Tribal missionaries that spent much time in foreign tribes, preaching the gospel, could enter into concubinage contracts with women of that tribe for the duration that the missionaries were there.  This would allow the missionaries to marry non-believers without the danger of being unequally yoked in a permanent union.  If the concubine ended up converting to the Lord, the missionary could end the concubinage contract and either leave her there as a new ambassador of the gospel or arrange to bring her to his own tribe as a permanent wife. Whatever they decided to do, the children that came from these unions would create greater genetic diversity for whichever tribe they ended up in.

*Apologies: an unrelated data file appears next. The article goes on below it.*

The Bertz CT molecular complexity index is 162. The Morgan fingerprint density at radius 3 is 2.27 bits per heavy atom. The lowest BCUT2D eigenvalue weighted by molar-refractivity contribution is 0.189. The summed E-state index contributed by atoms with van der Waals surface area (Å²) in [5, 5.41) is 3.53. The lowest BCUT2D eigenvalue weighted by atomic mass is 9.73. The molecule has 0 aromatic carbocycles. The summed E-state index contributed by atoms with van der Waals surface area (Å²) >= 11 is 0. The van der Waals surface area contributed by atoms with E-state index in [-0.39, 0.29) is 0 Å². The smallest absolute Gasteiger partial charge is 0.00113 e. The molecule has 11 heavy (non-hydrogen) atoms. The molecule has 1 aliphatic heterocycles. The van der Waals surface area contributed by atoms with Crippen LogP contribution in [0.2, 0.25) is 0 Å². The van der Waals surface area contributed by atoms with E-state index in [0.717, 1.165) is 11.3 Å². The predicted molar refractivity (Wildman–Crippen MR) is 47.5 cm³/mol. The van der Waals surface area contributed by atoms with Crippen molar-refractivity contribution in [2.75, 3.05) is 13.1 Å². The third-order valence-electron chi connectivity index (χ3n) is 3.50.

Concubines must go back

A concubine whose marriage contract does not end and who is not sent back to her father’s tribe defeats the whole purpose of concubinage.  The benefits that come from concubinage—benefits for both her, her children, her husband’s tribe and her father’s tribe—come only when the concubine and her children return to live with the tribe she originated from.  Not receiving an inheritance in her husband’s tribe is necessary, in order that she return from whence she comes.  Otherwise, concubinage is merely a method for the exploitation of women—having the benefits of a wife, without any associated responsibilities.

Abrahamic concubinage as revealed to Joseph Smith

A concubine is a noble, honorable calling and title, that accomplishes a great deal of good for two whole tribes.  Only when viewed in this manner, under tribal filters, does concubinage make any sense.